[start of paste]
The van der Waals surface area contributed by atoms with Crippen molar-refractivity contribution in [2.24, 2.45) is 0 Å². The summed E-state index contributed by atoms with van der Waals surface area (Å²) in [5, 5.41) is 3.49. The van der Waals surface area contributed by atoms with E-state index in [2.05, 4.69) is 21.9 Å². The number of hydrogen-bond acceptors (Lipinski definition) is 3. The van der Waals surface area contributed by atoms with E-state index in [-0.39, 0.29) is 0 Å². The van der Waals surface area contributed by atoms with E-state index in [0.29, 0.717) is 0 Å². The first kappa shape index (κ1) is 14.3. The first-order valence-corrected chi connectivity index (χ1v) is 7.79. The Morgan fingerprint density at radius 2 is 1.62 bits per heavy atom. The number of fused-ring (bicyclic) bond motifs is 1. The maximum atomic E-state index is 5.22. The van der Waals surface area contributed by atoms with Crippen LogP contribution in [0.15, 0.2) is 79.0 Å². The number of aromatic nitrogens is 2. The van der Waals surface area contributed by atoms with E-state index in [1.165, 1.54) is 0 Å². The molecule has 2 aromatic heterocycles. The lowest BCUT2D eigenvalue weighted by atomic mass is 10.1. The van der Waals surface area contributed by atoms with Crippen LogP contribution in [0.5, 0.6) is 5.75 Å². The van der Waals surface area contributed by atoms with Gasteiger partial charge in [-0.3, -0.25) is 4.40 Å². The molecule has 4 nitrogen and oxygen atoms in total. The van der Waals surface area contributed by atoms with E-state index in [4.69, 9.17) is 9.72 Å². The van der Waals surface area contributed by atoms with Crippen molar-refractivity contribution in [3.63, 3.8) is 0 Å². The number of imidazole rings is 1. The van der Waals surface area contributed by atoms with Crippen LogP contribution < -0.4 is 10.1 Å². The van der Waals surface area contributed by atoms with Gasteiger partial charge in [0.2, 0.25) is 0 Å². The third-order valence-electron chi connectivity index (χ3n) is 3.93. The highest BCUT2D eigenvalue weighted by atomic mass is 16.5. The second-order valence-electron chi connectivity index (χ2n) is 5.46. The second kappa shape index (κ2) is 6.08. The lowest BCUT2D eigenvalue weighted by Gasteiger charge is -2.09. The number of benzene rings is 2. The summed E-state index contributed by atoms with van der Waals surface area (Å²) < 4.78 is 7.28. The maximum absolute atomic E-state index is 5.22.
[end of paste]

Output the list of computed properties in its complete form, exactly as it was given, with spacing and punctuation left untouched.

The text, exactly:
The van der Waals surface area contributed by atoms with Crippen molar-refractivity contribution in [2.24, 2.45) is 0 Å². The summed E-state index contributed by atoms with van der Waals surface area (Å²) in [5, 5.41) is 3.49. The van der Waals surface area contributed by atoms with E-state index in [2.05, 4.69) is 21.9 Å². The number of hydrogen-bond acceptors (Lipinski definition) is 3. The van der Waals surface area contributed by atoms with E-state index in [-0.39, 0.29) is 0 Å². The van der Waals surface area contributed by atoms with E-state index in [0.29, 0.717) is 0 Å². The first kappa shape index (κ1) is 14.3. The first-order valence-corrected chi connectivity index (χ1v) is 7.79. The Morgan fingerprint density at radius 2 is 1.62 bits per heavy atom. The number of fused-ring (bicyclic) bond motifs is 1. The maximum atomic E-state index is 5.22. The van der Waals surface area contributed by atoms with Crippen LogP contribution in [0.15, 0.2) is 79.0 Å². The number of aromatic nitrogens is 2. The van der Waals surface area contributed by atoms with E-state index in [1.165, 1.54) is 0 Å². The molecule has 2 aromatic heterocycles. The lowest BCUT2D eigenvalue weighted by atomic mass is 10.1. The van der Waals surface area contributed by atoms with Crippen LogP contribution in [0.5, 0.6) is 5.75 Å². The van der Waals surface area contributed by atoms with Gasteiger partial charge in [-0.3, -0.25) is 4.40 Å². The molecule has 4 nitrogen and oxygen atoms in total. The van der Waals surface area contributed by atoms with E-state index in [4.69, 9.17) is 9.72 Å². The van der Waals surface area contributed by atoms with Crippen molar-refractivity contribution in [3.63, 3.8) is 0 Å². The number of imidazole rings is 1. The van der Waals surface area contributed by atoms with Crippen LogP contribution < -0.4 is 10.1 Å². The van der Waals surface area contributed by atoms with Gasteiger partial charge in [0.2, 0.25) is 0 Å². The third-order valence-electron chi connectivity index (χ3n) is 3.93. The highest BCUT2D eigenvalue weighted by atomic mass is 16.5. The second-order valence-electron chi connectivity index (χ2n) is 5.46. The second kappa shape index (κ2) is 6.08. The lowest BCUT2D eigenvalue weighted by Gasteiger charge is -2.09. The number of benzene rings is 2. The summed E-state index contributed by atoms with van der Waals surface area (Å²) < 4.78 is 7.28. The maximum absolute atomic E-state index is 5.22.